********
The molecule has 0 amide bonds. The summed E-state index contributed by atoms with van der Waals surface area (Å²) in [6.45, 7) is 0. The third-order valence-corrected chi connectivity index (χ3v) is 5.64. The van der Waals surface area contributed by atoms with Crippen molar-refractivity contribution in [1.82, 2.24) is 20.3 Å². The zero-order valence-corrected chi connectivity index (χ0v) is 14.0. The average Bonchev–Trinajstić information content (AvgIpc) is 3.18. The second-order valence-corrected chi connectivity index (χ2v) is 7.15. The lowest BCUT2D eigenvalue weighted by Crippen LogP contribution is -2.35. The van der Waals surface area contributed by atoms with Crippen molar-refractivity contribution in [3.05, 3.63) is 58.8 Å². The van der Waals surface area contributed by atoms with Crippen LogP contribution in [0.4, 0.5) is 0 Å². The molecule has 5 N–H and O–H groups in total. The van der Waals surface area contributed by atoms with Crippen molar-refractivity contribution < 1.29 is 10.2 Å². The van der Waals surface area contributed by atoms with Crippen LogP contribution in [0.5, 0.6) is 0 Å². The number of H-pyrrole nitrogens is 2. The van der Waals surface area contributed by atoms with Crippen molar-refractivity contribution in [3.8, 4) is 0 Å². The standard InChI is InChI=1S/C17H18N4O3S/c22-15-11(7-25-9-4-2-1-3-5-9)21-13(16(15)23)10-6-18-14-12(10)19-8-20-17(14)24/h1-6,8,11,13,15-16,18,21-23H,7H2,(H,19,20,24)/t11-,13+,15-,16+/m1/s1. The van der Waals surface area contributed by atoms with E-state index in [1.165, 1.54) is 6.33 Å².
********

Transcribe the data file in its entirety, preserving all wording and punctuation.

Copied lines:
The molecule has 0 amide bonds. The summed E-state index contributed by atoms with van der Waals surface area (Å²) in [6.45, 7) is 0. The third-order valence-corrected chi connectivity index (χ3v) is 5.64. The van der Waals surface area contributed by atoms with Crippen molar-refractivity contribution in [1.82, 2.24) is 20.3 Å². The zero-order valence-corrected chi connectivity index (χ0v) is 14.0. The average Bonchev–Trinajstić information content (AvgIpc) is 3.18. The second-order valence-corrected chi connectivity index (χ2v) is 7.15. The lowest BCUT2D eigenvalue weighted by Crippen LogP contribution is -2.35. The van der Waals surface area contributed by atoms with Crippen molar-refractivity contribution in [3.05, 3.63) is 58.8 Å². The van der Waals surface area contributed by atoms with Crippen LogP contribution in [0.4, 0.5) is 0 Å². The molecule has 5 N–H and O–H groups in total. The van der Waals surface area contributed by atoms with Crippen molar-refractivity contribution < 1.29 is 10.2 Å². The van der Waals surface area contributed by atoms with Crippen LogP contribution in [0.5, 0.6) is 0 Å². The number of H-pyrrole nitrogens is 2. The van der Waals surface area contributed by atoms with Crippen molar-refractivity contribution in [3.8, 4) is 0 Å². The standard InChI is InChI=1S/C17H18N4O3S/c22-15-11(7-25-9-4-2-1-3-5-9)21-13(16(15)23)10-6-18-14-12(10)19-8-20-17(14)24/h1-6,8,11,13,15-16,18,21-23H,7H2,(H,19,20,24)/t11-,13+,15-,16+/m1/s1. The van der Waals surface area contributed by atoms with E-state index in [1.165, 1.54) is 6.33 Å².